For example, a strip consisting of contracts with four successive expirations would lock up a one-year term rate (for a one-year period beginning at the value date of the first contract in the strip); eight successive contracts would fix a two-year rate; and so on. As is the case with swaps, futures strips may be used to take on additional interest rate risk in the hope of making trading profits, or as an offset or hedge to an existing exposure.


III. CALCULATING STRIP YIELDS

The comparison of eurodollar strip rates to interest rate swap rates requires a four-step process, as follows:


1. Identify all prospective swap rate-setting dates and related maturities.


2. For each such rate-setting date, identify the appropriate futures contracts that would be used for hedging that specific exposure.


3. Depending on the relevant futures prices for each rate-setting date, determine the expected cash flow obligation that would result by hedging with appropriately structured futures hedges.


4. Calculate the internal rate of return, reflecting the projected stream of expected cash flow obligations.


Using price data from Exhibit 2, Exhibit 3 shows sample calculations where strips are constructed in an effort to synthesize spot interest rate swaps with an initial value date of 11/5/93. Interest settlements are assumed to be scheduled semiannually, with the first interest rate exposure occurring six months after the origination of the swap.


A spot seven-year swap with semiannual cash adjustments, for instance, has fourteen independent rate-setting dates. The first setting, and thus the initial cash flow obligation, is determined with the onset of the swap, leaving thirteen forthcoming discrete occasions of interest rate exposure.


Note in Exhibit 3, that given an initial spot value date of 11/5/93, the first reset is on the value date of 5/5/94; subsequent value dates fall on the fifth of November and May through the term of the hedge. Futures hedge rates for all exposures are calculated using the futures prices of the two futures contracts that immediately follow the hedge value dates.6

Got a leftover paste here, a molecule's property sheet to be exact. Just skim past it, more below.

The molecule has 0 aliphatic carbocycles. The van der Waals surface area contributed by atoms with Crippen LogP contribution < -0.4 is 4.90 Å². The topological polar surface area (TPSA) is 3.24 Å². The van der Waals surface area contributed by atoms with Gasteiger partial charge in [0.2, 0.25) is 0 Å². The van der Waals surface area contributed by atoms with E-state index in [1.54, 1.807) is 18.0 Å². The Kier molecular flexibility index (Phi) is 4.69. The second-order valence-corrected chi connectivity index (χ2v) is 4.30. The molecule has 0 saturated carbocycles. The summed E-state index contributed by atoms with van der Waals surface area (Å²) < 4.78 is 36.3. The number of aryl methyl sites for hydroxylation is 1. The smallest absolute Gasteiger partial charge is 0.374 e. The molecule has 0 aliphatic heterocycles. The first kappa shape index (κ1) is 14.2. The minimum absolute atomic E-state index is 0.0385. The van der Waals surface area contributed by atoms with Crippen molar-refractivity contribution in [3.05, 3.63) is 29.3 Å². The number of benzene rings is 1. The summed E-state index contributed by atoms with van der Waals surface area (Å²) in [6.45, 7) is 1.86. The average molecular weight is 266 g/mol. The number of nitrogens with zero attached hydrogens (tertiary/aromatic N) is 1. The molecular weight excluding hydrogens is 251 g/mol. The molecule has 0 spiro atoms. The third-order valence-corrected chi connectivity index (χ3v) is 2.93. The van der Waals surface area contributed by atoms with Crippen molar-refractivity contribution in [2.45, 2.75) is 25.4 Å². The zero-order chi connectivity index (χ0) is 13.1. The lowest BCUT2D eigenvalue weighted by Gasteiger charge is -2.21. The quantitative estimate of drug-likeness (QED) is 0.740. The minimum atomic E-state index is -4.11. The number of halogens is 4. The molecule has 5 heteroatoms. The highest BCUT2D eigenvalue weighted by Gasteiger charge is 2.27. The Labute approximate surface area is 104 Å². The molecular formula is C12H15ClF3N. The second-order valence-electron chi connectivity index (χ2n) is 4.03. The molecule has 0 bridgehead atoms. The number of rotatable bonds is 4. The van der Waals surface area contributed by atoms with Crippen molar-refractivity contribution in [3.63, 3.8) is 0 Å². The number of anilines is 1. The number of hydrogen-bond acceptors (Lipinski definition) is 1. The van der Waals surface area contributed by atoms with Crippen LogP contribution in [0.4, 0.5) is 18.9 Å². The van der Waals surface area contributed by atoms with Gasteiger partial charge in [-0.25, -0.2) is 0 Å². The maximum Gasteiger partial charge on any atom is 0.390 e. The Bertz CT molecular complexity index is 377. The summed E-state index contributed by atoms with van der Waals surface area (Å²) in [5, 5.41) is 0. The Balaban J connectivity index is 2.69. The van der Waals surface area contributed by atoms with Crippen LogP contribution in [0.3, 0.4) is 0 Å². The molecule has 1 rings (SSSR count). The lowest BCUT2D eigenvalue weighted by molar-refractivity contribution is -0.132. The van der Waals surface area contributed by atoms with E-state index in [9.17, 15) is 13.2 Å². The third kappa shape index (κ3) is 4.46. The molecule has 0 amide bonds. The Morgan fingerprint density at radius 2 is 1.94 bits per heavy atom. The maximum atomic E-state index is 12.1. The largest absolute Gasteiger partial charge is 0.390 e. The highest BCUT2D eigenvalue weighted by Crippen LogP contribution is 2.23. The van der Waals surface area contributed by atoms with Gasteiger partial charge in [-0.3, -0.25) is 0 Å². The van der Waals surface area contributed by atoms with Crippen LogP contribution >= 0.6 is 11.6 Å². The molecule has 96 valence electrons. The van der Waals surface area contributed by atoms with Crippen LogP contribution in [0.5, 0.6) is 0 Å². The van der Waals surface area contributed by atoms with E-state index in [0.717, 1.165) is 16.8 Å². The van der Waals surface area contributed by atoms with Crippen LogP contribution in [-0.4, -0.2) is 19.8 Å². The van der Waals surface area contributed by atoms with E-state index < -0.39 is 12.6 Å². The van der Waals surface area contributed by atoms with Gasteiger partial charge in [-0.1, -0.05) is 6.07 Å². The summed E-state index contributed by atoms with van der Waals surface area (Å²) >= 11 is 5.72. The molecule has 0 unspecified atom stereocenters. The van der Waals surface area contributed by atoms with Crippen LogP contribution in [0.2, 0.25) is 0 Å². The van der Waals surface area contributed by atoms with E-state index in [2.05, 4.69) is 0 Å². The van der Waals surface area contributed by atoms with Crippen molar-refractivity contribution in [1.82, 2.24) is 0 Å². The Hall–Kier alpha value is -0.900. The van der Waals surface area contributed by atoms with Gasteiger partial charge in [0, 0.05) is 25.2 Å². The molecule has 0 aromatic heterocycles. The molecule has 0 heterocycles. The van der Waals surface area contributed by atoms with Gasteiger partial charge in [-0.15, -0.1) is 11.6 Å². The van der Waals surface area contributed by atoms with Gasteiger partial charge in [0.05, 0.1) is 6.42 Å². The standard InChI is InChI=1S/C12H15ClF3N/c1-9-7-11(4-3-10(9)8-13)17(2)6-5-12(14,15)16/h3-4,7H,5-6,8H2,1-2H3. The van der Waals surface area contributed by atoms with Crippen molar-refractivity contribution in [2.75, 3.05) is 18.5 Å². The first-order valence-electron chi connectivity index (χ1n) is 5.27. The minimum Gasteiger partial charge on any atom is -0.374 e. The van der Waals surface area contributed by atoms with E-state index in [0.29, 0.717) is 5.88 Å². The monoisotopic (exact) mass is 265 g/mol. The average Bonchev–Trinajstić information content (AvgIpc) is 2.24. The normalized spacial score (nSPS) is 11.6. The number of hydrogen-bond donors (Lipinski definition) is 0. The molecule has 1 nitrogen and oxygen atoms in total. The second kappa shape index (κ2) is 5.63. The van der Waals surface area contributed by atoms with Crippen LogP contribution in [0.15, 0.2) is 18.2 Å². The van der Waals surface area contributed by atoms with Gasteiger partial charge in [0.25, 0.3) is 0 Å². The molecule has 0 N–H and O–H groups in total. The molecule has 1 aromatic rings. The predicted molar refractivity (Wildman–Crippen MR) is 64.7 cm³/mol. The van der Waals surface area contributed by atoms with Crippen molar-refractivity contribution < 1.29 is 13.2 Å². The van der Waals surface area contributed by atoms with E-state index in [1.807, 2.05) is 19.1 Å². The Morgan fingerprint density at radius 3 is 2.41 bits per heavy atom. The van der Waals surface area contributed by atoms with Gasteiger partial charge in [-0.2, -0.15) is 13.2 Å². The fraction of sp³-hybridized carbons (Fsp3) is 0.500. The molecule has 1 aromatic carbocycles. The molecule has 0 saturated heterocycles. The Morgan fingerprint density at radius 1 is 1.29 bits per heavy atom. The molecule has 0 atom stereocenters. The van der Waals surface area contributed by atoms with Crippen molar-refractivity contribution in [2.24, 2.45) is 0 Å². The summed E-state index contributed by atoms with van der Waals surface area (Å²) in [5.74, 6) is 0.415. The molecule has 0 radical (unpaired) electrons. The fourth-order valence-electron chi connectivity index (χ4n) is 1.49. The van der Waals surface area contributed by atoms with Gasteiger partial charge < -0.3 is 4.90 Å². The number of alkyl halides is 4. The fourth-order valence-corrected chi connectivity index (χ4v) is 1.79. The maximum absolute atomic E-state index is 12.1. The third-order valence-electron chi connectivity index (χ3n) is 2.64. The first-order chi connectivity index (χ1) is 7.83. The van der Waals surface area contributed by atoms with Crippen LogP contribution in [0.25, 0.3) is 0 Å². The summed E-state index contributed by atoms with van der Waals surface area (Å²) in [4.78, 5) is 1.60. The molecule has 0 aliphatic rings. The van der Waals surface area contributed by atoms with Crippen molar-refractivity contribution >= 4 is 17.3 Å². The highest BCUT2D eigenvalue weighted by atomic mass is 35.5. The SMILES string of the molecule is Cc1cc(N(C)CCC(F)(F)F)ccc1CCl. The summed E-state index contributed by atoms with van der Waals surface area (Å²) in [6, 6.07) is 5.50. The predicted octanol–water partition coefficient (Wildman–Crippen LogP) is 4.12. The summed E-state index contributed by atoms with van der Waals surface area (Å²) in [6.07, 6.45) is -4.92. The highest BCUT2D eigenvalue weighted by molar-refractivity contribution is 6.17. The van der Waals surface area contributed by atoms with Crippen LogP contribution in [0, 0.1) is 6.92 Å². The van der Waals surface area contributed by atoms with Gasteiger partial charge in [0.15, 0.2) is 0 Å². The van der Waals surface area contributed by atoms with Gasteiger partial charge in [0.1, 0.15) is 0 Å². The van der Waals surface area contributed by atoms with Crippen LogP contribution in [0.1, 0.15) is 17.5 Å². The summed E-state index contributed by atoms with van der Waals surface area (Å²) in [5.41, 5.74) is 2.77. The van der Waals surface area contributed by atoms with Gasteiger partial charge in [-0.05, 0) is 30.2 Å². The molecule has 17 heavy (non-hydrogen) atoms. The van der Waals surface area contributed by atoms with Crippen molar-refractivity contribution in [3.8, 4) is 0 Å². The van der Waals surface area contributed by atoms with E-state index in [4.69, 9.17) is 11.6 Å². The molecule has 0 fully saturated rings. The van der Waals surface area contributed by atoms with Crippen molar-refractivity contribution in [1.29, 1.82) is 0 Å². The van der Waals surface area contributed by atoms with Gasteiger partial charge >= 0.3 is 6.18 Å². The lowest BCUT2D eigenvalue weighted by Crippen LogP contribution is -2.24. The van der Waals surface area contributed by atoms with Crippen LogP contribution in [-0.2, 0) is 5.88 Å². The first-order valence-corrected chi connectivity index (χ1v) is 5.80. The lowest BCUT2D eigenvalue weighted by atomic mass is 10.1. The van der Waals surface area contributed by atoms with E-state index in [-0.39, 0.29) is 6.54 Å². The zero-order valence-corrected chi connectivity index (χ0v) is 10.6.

For example, for a hedge value date of 5/5/94, the June-94 and September-94 futures are the appropriate pair. The synthetic coupon (Ri) is the six-month money market yield associated with a given pair of futures, calculated as follows.7


6 Two-quarter strips rates are used because they are expected to correlate more closely with six-month interest rates than rates associated with any single contract.


7 While Equation (1) allocates equal weight to the component futures contracts, some users might prefer differential weighting. Moreover, while this specification compounds the two respective futures rates, an alternative approach might simply use the average. No universal standard appears to be in effect.


To solve for R1, the first synthetic coupon, relating to the 5/5/94 value date, requires the inputs:

Settlement Prices of November 3, 1993; Spot Value Date: November 5, 1993